What if our city and community leaders had a framework to use that evaluates more than simple economics? This seems to be the thought behind the concept of the “shared value” model that Portland is implementing via its economic and urban development agency Prosper Portland. The approach ensures that while the company benefits from economic development incentives, so does the city. For instance, in exchange for a tax incentive, Jaguar Land Rover is “partnering with the local startup community on inclusive entrepreneurship programs, identification of career ladder opportunities for underrepresented populations, and diversity goals around hiring and training underrepresented populations.”
This simple acknowledgement that jobs mean much more than just jobs can go a long way to help build the kinds of vibrant communities that we want.
We are seeing a similar disconnect take place right now as the burgeoning “micromobility” movement challenges the existing status quo of how people move about cities. The electric scooters, electric bikes, and dockless bikes that make up the micromobility movement have had the fastest technological adoption ever. Faster than TNCs (Transportation Network Companies like Uber or Lyft). Faster than the Internet. Faster than Blackberry, Android, and the iPhone.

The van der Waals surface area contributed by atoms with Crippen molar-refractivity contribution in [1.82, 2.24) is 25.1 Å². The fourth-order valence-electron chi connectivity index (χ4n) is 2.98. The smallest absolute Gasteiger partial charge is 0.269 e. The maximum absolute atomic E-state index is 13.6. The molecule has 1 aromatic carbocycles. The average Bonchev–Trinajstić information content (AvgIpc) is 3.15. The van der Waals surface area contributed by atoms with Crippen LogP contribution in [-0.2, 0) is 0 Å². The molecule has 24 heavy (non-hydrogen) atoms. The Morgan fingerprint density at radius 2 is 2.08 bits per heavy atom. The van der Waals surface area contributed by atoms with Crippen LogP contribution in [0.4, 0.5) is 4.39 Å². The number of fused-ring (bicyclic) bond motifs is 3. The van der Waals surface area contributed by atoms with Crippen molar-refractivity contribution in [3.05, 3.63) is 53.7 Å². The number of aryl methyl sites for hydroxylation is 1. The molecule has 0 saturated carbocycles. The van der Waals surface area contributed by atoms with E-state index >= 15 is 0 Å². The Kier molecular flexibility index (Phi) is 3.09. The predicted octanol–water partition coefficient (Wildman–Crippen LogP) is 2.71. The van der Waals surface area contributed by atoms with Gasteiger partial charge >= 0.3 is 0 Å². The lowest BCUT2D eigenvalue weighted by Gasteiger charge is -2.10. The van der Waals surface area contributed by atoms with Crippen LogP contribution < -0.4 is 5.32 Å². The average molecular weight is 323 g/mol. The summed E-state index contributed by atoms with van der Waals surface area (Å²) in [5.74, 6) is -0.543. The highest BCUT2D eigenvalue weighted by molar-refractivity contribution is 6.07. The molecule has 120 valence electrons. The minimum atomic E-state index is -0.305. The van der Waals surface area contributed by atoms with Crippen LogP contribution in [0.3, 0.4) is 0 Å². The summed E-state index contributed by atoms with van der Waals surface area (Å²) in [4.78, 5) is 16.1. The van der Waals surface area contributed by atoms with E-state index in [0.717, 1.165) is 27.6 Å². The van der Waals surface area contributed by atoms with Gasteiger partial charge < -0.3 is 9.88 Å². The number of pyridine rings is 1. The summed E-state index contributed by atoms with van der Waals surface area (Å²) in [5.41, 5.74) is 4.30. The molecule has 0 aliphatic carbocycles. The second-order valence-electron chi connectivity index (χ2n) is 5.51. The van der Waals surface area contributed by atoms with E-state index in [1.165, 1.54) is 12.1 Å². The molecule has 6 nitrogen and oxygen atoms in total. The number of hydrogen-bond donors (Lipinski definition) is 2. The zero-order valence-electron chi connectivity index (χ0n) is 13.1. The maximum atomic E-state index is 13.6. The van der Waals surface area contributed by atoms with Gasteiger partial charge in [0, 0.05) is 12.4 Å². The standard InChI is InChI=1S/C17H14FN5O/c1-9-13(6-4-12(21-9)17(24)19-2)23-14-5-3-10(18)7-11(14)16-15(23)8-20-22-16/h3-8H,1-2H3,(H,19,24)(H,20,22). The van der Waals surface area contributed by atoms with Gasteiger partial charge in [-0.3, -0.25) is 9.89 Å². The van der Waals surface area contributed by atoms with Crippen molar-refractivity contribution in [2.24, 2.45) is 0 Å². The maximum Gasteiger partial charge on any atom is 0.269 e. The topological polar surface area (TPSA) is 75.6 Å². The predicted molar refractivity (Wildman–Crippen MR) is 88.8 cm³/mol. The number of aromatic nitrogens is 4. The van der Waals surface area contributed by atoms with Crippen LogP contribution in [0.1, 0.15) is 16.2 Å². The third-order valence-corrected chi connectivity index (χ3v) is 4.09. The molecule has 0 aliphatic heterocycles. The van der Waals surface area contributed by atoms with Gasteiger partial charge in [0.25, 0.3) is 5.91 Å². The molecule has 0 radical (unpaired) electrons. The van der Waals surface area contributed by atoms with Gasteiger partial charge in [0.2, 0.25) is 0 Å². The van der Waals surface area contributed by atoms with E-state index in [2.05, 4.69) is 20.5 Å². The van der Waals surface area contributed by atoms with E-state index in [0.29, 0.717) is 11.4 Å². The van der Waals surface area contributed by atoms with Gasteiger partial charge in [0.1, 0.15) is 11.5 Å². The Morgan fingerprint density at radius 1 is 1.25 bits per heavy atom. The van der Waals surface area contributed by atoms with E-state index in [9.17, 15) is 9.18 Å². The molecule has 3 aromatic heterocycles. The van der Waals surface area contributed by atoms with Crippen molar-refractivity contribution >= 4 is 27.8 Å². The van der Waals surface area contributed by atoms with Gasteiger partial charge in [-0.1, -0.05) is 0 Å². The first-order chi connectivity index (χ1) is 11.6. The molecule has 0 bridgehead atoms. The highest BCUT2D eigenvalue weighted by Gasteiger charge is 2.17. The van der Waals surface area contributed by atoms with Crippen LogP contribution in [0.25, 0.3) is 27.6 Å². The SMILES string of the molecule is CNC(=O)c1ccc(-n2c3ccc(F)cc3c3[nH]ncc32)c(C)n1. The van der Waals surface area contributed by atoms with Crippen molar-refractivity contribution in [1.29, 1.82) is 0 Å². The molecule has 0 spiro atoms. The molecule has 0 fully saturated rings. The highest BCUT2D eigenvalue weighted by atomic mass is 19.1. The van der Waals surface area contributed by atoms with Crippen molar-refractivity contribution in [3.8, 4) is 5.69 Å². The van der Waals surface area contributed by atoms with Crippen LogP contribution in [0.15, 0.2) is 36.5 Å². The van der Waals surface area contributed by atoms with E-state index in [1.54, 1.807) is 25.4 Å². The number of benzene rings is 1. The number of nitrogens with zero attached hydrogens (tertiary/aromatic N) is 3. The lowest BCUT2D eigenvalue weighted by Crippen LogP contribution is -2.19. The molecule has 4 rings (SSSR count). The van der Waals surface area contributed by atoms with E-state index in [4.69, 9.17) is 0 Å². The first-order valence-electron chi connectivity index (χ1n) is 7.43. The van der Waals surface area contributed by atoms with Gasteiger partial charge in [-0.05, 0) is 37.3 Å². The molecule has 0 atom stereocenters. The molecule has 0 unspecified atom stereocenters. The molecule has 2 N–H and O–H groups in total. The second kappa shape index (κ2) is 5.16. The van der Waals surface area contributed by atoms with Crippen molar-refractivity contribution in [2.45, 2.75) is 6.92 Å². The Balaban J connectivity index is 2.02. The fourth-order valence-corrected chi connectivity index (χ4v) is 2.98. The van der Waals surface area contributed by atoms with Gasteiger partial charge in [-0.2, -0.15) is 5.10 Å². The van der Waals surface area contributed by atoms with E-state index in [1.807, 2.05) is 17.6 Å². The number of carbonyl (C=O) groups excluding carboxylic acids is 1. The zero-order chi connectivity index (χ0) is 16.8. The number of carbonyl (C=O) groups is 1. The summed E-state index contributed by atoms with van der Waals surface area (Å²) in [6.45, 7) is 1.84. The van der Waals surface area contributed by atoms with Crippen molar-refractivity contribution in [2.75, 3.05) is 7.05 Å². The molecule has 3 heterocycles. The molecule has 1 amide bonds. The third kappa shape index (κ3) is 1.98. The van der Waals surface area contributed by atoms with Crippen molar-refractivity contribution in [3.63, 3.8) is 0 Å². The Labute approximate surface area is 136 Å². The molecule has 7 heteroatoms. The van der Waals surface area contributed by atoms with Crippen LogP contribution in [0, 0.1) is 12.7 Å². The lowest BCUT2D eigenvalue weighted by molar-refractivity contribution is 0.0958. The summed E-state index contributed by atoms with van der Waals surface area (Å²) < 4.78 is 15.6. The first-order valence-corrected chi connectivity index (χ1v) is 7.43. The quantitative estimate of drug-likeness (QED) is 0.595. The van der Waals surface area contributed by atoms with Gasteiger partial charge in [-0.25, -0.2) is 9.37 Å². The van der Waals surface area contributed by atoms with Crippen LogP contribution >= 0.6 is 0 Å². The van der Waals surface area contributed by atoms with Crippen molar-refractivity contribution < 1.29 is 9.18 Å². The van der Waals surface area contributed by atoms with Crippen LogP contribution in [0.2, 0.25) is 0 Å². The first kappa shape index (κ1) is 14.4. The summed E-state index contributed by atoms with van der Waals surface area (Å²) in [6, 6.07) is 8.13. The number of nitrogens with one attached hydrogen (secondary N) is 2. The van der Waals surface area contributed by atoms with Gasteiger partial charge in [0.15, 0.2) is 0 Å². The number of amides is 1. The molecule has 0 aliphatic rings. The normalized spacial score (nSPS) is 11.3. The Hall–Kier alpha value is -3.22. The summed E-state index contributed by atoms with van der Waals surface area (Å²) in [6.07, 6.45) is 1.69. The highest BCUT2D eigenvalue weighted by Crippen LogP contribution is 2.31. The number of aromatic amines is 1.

This rapid adoption has uncovered a number of challenges. Many cities are finding that their existing statutes don’t comprehend the new business models and public access requirements of micromobility. These micromobility options live in a netherworld where they don’t necessarily belong on the sidewalk but also may not be legal on the road or bike lane either. In addition to these nuances, micromobility companies aggressively pursuing new markets have forced cities to create policies in order to regulate these new modes. These policies range from data requirements to caps to upfront and per-use payments.